Jim Davis

* * *

I started to get asked to clean the gravesites of friend’s relatives, which I gladly did for the experience. After a few dozen or so stones, I approached the local Historical Society to inquire about a historical cemetery located not too far from my home. It was in need of some TLC along with about 50+ gravestones that could use a really good cleaning. Most of the gravestones were unreadable because of the condition they were in.

The Historical Society could not have been happier to have someone take an interest but also who was willing to work and improve the cemetery’s appearance. Working when I could it took almost seven months to complete the cleanings. And boy did I learn a lot. I cleaned, reset, and repaired gravestones from the 1700’s and 1800’s. The people there kind of became my friends. I was hooked and Tidy Tombstones was born.

Free Bootstrap Template by


What we do

* * *

The first step is to tap the stone. By doing so the sound the stone makes tells me if it is solid or if it may be in need of some repair. Wherever a stone has been weakened in some way, the stone will have a hollow sound when it is tapped. I sometimes use just my knuckle to tap the stone but usually I use a brush handle to gently tap the stone. Next step take pictures. By taking some before pictures it gives me a point of reference as the stone is going through the cleaning process as to how much it has improved. It also gives me the opportunity to document any necessary repairs. And lastly it becomes part of the stones history and can be kept by the family of the deceased.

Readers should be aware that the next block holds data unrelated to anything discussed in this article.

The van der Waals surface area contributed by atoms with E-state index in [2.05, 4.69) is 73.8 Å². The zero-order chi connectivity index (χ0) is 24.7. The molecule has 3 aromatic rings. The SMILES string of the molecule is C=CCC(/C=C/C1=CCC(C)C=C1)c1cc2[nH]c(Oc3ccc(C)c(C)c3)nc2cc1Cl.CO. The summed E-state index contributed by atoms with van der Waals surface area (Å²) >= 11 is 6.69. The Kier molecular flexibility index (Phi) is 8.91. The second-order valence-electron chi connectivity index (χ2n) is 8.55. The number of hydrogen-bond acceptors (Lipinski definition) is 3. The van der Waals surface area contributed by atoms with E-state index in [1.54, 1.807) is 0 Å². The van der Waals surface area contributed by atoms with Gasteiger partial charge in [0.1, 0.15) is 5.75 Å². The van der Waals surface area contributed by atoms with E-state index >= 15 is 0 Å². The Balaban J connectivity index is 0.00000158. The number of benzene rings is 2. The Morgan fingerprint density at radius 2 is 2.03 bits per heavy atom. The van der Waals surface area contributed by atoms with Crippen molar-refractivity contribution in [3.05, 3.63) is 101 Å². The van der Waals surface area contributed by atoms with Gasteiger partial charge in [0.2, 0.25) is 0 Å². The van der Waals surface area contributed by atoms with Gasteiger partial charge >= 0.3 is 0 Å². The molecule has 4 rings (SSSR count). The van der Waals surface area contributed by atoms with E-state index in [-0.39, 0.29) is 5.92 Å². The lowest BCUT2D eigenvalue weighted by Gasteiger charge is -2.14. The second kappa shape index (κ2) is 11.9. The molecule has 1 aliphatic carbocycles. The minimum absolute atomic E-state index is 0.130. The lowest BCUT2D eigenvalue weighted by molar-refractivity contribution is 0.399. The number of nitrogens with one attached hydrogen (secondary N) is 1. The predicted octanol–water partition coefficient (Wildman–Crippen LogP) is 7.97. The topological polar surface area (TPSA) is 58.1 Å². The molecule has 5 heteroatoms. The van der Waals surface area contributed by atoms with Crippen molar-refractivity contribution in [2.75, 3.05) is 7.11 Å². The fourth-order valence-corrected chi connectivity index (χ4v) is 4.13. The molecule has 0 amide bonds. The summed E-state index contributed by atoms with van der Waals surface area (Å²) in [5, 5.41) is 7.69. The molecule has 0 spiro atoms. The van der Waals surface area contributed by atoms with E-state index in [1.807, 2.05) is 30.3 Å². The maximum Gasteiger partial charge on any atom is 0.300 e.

Now we get to the time consuming part of the process. With the stone dry and when I know there will be no rain for at least eight hours, I spray the stone completely with a generous amount of what is known as a biocide. This is a chemical that will penetrate the surface of the stone about 5 millimeters, and over time it will eliminate any lichen, mold, and mildew that are attached to and staining the stone. I never use any other cleaning products; you just can’t go under the kitchen sink and use a bottle of your favorite cleaning solution. After allowing the biocide a bit of time to work, the entire stone gets a gentle brushing, front, back, and sides, using a soft brush to remove any excess dirt and grime. This is where I spend the most amount of time, sometimes as much as an hour or two. Most historic stone do not have a very smooth surface; in fact they are very rough. A lot of biologic material can stick to the stone. The more meticulous I am in cleaning process at this point then the better the results will be at the end.